Jemaine Clement is the bespectacled half of folk-comedy duo Flight of the Conchords, who achieved international cult status in their own HBO series. Clement's screen career began after he appeared on 90s sketch shows Telly Laughs and Skitz. Following his big screen debut in Tongan Ninja, he starred in misfit romance Eagle vs Shark. In 2014 he co-directed and acted in hit vampire comedy What We Do in the Shadows.
Tongan-Kiwi comedian Josh Thomson won attention after starring in 48 Hour short films Only Son and Brown Peril. Along with acting (Hounds) and appearances on comedy show 7 Days, Thomson is also an editor and director. In 2017 he starred in movie Gary of the Pacific, as a hapless real estate agent turned Pacific Island chief. The same year, he joined Three's primetime news show The Project.
Kiwi Tongan filmmaker 'Ofa-ki-Levuka Guttenbeil-Likiliki has long campaigned for women's rights in Tonga. She founded a Women's Action Group for Change, then in 2009 led the launch of an independent Tongan crisis centre for women and children. Born in Aotearoa to Tongan parents, Guttenbeil-Likiliki has studied communications, journalism and law, and worked as a radio DJ and TV host in Tonga. She was one of eight women to direct 2019 movie Vai, about a woman whose journey covers the South Pacific. "We need to tell the stories from the Pacific and we need to tell them through our eyes," she says.
With 2012 film Tongan Ark, Paul Janman celebrated bilcultural philosopher Futa Helu and the independent university he founded in Nuku'alofa. A sellout at the NZ Film Festival, the documentary's global screenings included travels around the Pacific, often accompanied by live performances. Janman himself is Welsh/English, but raised in Aotearoa. While occupied by various art projects, he also teaches screen production at Auckland University of Technology. Featuring historians, tohunga, actors and gamers, his next documentary is a journey through myth and reality on Auckland's Great South Road.
Jason Stutter’s first movie was cult kung-fu caper Tongan Ninja (2002). Since then he has alternated features – self-funded comedy Edwin: My Life as a Koont, stylish Ronald Hugh Morrieson adaptation Predicament – with shorts, including the hit Careful... series, riffing on the dangers of inattentive tool use. His next feature, haunted house tale The Dead Room, was released in New Zealand in October 2015.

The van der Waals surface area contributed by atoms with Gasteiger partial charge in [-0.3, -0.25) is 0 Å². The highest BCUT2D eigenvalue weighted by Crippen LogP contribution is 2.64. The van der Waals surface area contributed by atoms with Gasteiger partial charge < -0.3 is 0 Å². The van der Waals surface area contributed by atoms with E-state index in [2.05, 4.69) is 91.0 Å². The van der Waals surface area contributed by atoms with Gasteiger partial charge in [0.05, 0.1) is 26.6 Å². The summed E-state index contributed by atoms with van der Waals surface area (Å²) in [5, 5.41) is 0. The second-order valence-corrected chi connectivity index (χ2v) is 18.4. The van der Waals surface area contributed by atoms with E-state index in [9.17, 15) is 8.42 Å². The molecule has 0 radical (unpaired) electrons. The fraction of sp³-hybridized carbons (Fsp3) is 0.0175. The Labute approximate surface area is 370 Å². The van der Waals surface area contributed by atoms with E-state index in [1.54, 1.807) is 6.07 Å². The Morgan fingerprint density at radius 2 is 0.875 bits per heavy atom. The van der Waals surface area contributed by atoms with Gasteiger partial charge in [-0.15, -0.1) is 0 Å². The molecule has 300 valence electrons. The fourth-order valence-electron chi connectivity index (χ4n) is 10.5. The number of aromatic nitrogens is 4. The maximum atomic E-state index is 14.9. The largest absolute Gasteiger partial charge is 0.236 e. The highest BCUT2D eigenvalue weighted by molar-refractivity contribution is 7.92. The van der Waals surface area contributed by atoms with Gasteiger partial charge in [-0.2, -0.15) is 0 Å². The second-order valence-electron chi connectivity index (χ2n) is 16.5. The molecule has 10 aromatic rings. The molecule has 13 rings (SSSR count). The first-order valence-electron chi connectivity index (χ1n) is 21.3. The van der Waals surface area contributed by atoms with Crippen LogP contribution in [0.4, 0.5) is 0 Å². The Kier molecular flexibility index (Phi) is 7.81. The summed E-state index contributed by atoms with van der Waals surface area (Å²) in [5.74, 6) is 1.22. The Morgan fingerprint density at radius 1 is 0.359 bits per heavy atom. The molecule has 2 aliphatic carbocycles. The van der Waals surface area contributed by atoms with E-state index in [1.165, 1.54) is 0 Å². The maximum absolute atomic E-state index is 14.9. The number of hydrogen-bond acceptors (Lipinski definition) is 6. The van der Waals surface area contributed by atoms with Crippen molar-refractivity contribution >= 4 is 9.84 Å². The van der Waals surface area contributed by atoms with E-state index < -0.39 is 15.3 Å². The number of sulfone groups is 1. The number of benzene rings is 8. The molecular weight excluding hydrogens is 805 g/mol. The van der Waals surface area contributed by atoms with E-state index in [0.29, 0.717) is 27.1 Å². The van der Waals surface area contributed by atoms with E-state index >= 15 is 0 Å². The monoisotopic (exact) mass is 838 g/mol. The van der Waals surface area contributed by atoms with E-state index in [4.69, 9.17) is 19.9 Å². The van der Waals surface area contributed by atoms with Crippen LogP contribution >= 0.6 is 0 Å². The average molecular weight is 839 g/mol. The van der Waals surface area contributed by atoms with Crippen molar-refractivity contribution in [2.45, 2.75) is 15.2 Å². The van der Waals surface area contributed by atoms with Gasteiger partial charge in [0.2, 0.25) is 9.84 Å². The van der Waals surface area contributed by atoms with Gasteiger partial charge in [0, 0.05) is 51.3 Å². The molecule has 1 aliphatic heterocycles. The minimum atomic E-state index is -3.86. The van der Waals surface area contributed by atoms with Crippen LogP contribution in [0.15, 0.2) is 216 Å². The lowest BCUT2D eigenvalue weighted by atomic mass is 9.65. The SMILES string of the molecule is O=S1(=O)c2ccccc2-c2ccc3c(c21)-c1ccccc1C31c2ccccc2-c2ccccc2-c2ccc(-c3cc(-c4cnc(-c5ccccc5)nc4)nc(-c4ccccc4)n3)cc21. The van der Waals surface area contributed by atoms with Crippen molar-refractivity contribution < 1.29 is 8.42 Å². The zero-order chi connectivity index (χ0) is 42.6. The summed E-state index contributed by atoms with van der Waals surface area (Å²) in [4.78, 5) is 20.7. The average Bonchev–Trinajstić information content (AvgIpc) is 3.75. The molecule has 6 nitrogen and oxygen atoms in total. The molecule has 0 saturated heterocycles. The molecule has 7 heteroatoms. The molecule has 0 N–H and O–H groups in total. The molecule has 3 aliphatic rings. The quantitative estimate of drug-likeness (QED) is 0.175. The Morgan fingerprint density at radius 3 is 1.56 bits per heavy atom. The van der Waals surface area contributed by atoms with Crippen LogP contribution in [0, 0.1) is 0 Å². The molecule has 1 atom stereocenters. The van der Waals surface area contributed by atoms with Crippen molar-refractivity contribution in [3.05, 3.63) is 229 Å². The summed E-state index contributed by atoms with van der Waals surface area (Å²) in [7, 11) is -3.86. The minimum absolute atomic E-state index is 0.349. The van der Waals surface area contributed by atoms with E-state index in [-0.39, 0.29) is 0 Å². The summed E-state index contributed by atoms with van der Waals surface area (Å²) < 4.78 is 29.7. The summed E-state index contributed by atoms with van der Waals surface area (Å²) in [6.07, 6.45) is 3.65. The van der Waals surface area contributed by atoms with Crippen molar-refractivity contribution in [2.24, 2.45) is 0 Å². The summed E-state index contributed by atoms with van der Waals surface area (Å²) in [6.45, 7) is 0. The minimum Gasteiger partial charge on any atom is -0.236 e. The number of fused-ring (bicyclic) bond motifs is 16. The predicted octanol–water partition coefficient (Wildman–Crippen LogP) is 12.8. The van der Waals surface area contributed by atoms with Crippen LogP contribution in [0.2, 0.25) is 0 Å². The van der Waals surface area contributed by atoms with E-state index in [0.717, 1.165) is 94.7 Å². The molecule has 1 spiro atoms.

Jonno Woodford-Robinson has edited everything from features (Taika Waititi's debut Eagle vs Shark) to commercials (such as Telecom's Meerkats campaign). Woodford-Robinson's other features include Alison Maclean's The Rehearsal, Mahana and pioneering Fijian film The Land Has Eyes. A frequent collaborator with director Jason Stutter, Woodford-Robinson's projects include Stutter's adaptation of novel Predicament. After several nominations, he picked up his first New Zealand Film Award in 2017 for his work as co-editor (with Mike Horton) of Lee Tamahori's rural drama Mahana.
David Fane is an award-winning actor and writer on stage and screen. He played multiple characters in animated TV hit bro’Town, dispensed wise words as Falani on Outrageous Fortune, and was a founding member of comedy group The Naked Samoans.
After starting her reporting career in radio, Sandra Kailahi switched to television and worked on Pacific magazine show Tagata Pasifika. The Tongan-German spent 11 years reporting for the long-running series, before moving to Fair Go for three years. Kailahi went on to produce Te Karere and One News, plus read the news on channel TVNZ 7. In 2017 she turned her hand to film producing, with short film The Messiah. Two years later her first feature, documentary For My Father's Kingdom, premiered at the Berlin Film Festival. The Porirua local was appointed to the board of the NZ Film Commission in March 2019.
One of the first Pacific Island faces to appear on Shortland Street, Rene Naufahu played paramedic turned bar manager Sam Aleni for four years. Of Tongan, Samoan, German and Irish descent, the junior rugby rep won an NZ Screen Award for No. 2, playing loyal grandson Erasmus. One of the key players behind TV drama The Market, he returned to the director’s chair for Moa-nominated big screen thriller The Last Saint.
Janet Roddick is a member of Plan 9, a musical collective whose CV includes composing 20+ features and over 130 hours of television. Roddick first sang alongside David Donaldson and Steve Roche in celebrated band Six Volts, before the three formed Plan 9 in the early 90s. Their list of soundtrack awards includes gongs for Predicament, Perfect Strangers, and Saving Grace. Roddick has also acted on stage and screen.